6 Assessing Early Social Skills
How does he interact with his family and his environment? What works? How does he get his needs met? What motivates him? What activities/routines are difficult for him? For his family/caregivers? So that is what we generally see – but each child is different. Before any intervention can begin, we MUST spend time OBSERVING the child and interviewing the family and other caregivers. From this, we learn Paraphrase slide This information will help us determine what strategies may be useful for teaching early social skills. Strategies for Young Children with ASD Virginia Autism Council 2010

7 Activity Go to the Profile and complete Social and Play Skills - Question 1 1. Describe this child’s social and play skill challenges, strengths, and needs. Think about the play and social skill challenges, strengths, and needs of children with ASD. Ask the participants to turn to their social and play skills section of the profile and complete question 1. If time permits: ***Remind participants about the importance of confidentiality and ask a couple of persons to share any insights they gained with the whole group. Strategies for Young Children with ASD Virginia Autism Council 2010

8 Joint Attention Strategies for Young Children with ASD Virginia Autism Council 2010

9 Joint Attention When two people: Share interest in an object or event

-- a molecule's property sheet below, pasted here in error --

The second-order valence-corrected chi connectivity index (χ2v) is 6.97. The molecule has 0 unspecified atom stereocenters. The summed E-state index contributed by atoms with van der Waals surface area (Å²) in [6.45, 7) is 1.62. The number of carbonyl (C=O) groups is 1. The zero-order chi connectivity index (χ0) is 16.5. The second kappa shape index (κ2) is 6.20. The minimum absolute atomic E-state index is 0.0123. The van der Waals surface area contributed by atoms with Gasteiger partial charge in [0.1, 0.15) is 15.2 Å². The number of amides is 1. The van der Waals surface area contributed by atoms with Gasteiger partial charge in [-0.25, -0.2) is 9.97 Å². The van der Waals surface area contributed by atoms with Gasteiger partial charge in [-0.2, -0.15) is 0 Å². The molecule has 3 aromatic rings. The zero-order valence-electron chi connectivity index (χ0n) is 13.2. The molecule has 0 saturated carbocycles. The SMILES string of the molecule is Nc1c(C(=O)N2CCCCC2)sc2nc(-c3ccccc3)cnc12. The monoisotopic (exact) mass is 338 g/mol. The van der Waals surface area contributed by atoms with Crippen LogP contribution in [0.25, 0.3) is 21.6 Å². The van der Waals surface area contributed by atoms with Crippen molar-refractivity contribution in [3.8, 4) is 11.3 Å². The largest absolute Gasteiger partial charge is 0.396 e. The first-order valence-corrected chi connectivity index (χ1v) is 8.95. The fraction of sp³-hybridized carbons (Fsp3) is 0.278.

AND Understand that they are both interested in the same object or event Most young children with autism do not show the skill of Joint Attention. What is Joint Attention? We gave an example of joint attention in the Communication section about what joint attention is and listed it as one of the early goals. As we help a young child with autism develop social, play and communication skills, we want to be thinking specifically about how to develop the skill of joint attention at the same time. Let’s talk a bit more about what it is. Some think that if a child points to something that the pointing itself is showing that he has the skill of joint attention. But we have to look closely at the child’s behavior in order to tell what the pointing means. When a child points to something he wants, the purpose is non-social. Children with autism are generally pretty good at this – they are pretty good at getting what they want and may use pointing and reaching to let us know what it is. Just pointing to show what he wants is not joint attention. When a child points to something, not because he wants it but because he wants to show it to someone else, the purpose is a social one. He has seen something that he thinks is interesting and wants someone else to see it too – he wants to share his interest. This is the joint attention we want to develop and most young children with autism find joint attention challenging. Strategies for Young Children with ASD Virginia Autism Council 2010